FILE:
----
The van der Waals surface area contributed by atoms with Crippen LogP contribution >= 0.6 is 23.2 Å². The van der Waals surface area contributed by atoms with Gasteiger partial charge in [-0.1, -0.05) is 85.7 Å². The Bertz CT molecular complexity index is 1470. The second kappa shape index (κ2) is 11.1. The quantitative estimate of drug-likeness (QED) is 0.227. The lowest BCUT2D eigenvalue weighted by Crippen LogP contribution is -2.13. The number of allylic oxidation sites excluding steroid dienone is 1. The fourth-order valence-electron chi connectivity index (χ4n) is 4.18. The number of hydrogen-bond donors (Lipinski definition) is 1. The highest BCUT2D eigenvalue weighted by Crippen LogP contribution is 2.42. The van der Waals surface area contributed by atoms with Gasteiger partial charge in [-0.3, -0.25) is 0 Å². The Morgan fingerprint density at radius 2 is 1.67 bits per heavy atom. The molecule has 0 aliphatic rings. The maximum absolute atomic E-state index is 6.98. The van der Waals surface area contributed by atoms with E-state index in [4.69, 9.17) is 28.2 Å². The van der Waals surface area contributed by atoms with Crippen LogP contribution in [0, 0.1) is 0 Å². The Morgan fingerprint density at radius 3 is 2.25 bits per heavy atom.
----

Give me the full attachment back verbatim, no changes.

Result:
The van der Waals surface area contributed by atoms with Crippen LogP contribution >= 0.6 is 23.2 Å². The van der Waals surface area contributed by atoms with Gasteiger partial charge in [-0.1, -0.05) is 85.7 Å². The Bertz CT molecular complexity index is 1470. The second kappa shape index (κ2) is 11.1. The quantitative estimate of drug-likeness (QED) is 0.227. The lowest BCUT2D eigenvalue weighted by Crippen LogP contribution is -2.13. The number of allylic oxidation sites excluding steroid dienone is 1. The fourth-order valence-electron chi connectivity index (χ4n) is 4.18. The number of hydrogen-bond donors (Lipinski definition) is 1. The highest BCUT2D eigenvalue weighted by Crippen LogP contribution is 2.42. The van der Waals surface area contributed by atoms with Gasteiger partial charge in [-0.3, -0.25) is 0 Å². The Morgan fingerprint density at radius 2 is 1.67 bits per heavy atom. The molecule has 0 aliphatic rings. The maximum absolute atomic E-state index is 6.98. The van der Waals surface area contributed by atoms with E-state index in [4.69, 9.17) is 28.2 Å². The van der Waals surface area contributed by atoms with Crippen LogP contribution in [0, 0.1) is 0 Å². The Morgan fingerprint density at radius 3 is 2.25 bits per heavy atom.